But it is not like other aspects of computing haven't improved. From power-hungry overheating pig Intel P4 was, to Core i7. From 128MB of RAM (my first laptop had when purchased back in 2001) to 4GB, soon likely to be 8GB standard. From 40GB 4200 IDE HDDs to 1TB 7200 SATA3 spinners. From CD readers to Bluray burners. From 14" CRT screens to 20+" LEDs. Every aspect of personal computing has improved.

Problem here is, most people do not care - or even do not notice - number of those improvements. 5 years old Core 2 Duo will work perceivably as fast in everyday tasks as latest i7. In fact, Core 2 Duo is already too fast for majority of those tasks, a reason why low-powered tablets became so popular.

Technology evolves much faster than mankind. We are the bottleneck right now. We do more Internet, more emailing, more social networking - but we don't do it faster than we did before. We still type more or less as fast as we ever did, and read as fast as we ever did, and 20 minutes YouTube video still takes 20 minutes to watch. My current hardware with my current broadband speed can probably stream dozens of videos at once, but to what success? I can still really focus on only one.

So, the graphics. One of the things we can see improvement. True, not for non-gamers and others who do not benefit from faster graphics hardware; but then, those people will not notice improvement from almost anything IT can bring. But those who do - and those are not only gamers, but everyone who does benefit from any sort of hardware acceleration modern graphics can bring to data processing - are, at present, market segment that wants to pay for better. And manufacturers are only answering to market demand.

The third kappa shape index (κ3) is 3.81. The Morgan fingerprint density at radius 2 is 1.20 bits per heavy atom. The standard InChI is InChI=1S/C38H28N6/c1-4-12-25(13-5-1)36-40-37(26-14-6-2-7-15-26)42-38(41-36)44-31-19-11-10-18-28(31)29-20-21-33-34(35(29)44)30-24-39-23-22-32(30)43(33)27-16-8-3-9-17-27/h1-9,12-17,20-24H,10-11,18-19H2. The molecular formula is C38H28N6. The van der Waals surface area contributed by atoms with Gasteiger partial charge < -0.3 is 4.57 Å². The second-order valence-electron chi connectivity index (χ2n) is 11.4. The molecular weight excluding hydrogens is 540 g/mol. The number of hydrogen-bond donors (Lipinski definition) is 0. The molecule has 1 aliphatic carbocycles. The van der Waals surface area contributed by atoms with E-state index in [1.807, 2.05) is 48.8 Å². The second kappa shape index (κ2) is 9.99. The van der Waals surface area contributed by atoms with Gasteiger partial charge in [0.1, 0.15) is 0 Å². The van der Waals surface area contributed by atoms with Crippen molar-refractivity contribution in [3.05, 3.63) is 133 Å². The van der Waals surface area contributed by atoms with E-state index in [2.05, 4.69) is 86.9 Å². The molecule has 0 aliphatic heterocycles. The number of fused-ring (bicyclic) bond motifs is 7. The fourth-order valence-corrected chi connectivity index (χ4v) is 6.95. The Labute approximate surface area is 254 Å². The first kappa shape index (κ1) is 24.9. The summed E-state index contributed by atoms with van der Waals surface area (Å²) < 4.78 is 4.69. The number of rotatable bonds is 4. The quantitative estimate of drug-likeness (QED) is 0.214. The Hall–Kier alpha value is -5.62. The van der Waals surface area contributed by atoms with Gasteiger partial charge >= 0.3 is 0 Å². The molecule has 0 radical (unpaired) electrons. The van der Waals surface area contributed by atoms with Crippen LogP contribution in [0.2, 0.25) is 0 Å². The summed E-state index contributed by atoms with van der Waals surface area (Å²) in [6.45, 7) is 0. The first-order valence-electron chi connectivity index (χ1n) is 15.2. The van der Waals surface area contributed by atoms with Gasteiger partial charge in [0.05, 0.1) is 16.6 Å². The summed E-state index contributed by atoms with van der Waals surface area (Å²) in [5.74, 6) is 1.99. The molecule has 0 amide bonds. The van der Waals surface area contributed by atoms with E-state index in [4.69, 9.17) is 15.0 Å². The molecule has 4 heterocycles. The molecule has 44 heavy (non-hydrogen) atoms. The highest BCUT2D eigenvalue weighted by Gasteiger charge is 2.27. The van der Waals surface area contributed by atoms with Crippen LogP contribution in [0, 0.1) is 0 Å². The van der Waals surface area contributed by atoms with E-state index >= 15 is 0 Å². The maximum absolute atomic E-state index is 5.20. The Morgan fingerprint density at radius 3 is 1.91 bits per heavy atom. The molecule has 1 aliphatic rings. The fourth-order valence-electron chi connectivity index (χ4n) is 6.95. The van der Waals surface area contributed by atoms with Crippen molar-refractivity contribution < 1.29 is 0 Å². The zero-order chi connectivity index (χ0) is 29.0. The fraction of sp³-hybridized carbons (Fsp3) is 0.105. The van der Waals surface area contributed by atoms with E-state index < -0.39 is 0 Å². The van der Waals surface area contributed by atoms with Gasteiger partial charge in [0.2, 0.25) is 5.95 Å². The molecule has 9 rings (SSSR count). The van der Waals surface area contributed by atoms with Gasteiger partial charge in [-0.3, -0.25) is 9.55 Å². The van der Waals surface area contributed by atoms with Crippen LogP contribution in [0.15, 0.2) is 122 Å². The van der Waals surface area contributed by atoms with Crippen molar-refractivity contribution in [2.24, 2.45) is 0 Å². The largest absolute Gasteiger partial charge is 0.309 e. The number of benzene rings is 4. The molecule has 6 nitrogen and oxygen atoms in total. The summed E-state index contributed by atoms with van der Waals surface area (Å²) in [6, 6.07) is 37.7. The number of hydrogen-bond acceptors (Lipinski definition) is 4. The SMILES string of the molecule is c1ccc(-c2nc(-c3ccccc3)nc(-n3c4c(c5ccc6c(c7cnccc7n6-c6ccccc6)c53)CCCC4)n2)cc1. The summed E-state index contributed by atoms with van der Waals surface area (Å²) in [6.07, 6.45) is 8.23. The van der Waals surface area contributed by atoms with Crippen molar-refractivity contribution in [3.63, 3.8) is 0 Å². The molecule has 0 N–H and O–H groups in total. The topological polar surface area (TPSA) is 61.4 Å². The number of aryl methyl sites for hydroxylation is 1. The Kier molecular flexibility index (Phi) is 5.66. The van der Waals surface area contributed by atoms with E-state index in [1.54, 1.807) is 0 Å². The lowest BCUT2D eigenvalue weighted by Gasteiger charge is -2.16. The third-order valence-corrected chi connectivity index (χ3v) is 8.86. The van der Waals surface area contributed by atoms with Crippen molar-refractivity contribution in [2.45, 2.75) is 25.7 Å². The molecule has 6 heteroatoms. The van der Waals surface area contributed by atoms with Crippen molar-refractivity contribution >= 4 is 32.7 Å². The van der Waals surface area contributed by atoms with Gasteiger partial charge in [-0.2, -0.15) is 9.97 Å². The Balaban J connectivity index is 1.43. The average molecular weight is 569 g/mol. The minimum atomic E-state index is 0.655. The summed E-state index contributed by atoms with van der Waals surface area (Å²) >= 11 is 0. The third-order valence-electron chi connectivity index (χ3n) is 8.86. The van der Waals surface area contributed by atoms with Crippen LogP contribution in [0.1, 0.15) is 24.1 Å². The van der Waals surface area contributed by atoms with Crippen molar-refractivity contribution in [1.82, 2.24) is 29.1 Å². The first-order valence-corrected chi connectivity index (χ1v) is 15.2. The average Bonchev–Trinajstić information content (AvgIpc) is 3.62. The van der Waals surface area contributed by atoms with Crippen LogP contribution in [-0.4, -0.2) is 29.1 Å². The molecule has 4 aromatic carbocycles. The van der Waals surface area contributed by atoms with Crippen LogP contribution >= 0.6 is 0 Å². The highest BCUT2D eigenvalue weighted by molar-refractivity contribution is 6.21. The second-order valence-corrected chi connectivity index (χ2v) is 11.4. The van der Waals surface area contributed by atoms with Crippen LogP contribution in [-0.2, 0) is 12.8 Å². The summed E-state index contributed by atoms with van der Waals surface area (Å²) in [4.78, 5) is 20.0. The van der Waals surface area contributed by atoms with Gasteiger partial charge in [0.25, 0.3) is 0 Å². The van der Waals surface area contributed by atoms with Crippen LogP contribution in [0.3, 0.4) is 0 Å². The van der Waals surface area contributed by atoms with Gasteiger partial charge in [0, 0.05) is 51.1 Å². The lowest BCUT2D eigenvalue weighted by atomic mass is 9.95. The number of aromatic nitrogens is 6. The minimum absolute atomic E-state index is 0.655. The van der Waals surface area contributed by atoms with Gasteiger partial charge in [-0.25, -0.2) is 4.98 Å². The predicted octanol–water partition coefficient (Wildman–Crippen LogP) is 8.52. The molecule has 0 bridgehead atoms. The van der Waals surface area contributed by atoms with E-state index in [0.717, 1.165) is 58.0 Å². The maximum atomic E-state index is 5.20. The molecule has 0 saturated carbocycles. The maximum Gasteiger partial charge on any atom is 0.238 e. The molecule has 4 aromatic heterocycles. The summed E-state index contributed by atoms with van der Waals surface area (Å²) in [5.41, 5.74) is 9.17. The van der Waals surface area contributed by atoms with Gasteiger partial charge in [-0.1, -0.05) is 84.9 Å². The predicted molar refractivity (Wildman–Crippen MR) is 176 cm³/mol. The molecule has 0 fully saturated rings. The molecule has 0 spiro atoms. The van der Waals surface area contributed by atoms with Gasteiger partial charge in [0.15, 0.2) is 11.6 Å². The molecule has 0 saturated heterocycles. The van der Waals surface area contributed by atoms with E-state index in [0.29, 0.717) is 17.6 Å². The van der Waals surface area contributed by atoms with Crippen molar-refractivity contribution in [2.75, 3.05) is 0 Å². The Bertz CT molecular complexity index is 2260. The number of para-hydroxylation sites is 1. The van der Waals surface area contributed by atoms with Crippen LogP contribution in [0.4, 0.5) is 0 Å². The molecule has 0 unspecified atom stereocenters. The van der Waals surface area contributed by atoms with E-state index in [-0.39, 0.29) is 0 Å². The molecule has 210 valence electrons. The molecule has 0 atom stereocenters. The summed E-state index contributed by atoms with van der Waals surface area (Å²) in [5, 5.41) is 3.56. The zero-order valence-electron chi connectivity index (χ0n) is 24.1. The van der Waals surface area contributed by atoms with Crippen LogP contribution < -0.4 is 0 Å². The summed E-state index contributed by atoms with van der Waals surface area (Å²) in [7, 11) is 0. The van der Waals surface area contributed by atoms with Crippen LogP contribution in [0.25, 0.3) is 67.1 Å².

I happen to be a gamer, but I also edit lots of photos, videos... so I'm definitely interested in better graphics and all the benefits they bring. I've been playing computer days since Sinclair ZX81 and also developed interest in observing how that part of technology evolved - and it was amazing voyage, from ZX81 Scramble to modern PC Battlefield 3 and Far Cry 3. I'm really looking forward what tomorrow brings.